Manchester United have revealed that manager Sir Alex Ferguson has had a pacemaker fitted.
The operation was carried out last week and Ferguson was back in work the following day.
"I want to reassure fans that everything is okay, I feel fine," said the 62-year-old Scot, whose side face Manchester City at Eastlands on Sunday.
"It was an option for me to get this done. The club knew about it and I feel great, so it's business as usual."
Fears about Ferguson's health were first raised in December when it was revealed that he had been forced to enter hospital to have a heart irregularity corrected.
At the time, as now, he insisted it would not have any effect on his job.
"I enjoy the work I do and it will continue," he said.
Ferguson informed chief executive David Gill of his plans before having the operation, which lasted for 90 minutes.
The procedure is now routine in Britain, with over one and a half million people, including the likes of legendary singer Elton John, having the device fitted.
However, the news is bound to concern some United fans, who have seen their illustrious manager pitched into one of the most stressful periods of his 18 years at the Old Trafford outfit.
Aside from the poor on-pitch performances since the turn of the year, culminating in Tuesday's stunning Champions League exit to Porto, Ferguson has also had to cope with huge intrusion into his private life.
He revealed last month his torment at finding son Jason was having his mail stolen, a situation Ferguson believed had been brought about because of his legal dispute with United's major shareholder John Magnier.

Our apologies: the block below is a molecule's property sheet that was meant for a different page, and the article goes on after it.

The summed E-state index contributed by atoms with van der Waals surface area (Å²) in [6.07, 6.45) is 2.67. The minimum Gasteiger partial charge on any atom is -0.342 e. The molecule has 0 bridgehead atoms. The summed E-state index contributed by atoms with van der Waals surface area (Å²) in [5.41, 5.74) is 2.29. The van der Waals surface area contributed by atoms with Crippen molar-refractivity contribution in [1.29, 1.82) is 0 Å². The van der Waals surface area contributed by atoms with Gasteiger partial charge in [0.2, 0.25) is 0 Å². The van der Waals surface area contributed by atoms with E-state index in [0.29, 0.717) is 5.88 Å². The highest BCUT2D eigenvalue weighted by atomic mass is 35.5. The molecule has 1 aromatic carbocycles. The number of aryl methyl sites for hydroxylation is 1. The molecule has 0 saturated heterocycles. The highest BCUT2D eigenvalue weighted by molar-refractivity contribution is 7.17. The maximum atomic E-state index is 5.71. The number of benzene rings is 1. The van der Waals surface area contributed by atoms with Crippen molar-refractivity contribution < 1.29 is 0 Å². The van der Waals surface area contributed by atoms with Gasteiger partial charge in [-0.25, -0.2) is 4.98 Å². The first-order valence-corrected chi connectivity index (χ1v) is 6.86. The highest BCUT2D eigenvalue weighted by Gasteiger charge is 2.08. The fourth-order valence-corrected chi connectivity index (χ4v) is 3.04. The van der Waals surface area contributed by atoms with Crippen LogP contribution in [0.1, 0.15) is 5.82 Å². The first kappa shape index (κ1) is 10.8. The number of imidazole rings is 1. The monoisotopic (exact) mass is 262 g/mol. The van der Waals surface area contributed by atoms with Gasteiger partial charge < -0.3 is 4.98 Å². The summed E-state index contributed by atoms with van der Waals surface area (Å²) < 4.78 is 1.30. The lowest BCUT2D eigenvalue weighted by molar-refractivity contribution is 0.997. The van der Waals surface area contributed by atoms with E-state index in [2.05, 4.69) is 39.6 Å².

That battle is now over but Ferguson was equally outraged by questions being raised over his involvement in a series of transfer deals that were highlighted amid the 99 corporate governance questions posed of the United board by Magnier and his business partner JP McManus.
If that was not enough, he has also been heavily involved in Rio Ferdinand's battle against an eight-month suspension for a failed drugs test and had a huge row with the Football Association in the aftermath of the 'Battle of Old Trafford' with Arsenal.
Even for a man used to a punishing workload that would exhaust most men within a week, the extra pressure is bound to have an effect and Ferguson is more aware than most about the health pressures soccer management can bring.
He is still haunted by the memory of Jock Stein collapsing of a heart attack alongside him in the Scotland dug-out during a World Cup tie in Cardiff in 1985.
He went some way to removing part of his professional burden by bringing old friend Walter Smith in as his assistant until the end of the season after spending the first six months of the campaign without a recognised number two, although, until his team start producing consistent winning performances the pressure of his high-intensity position will continue to be an onerous one.Reuse content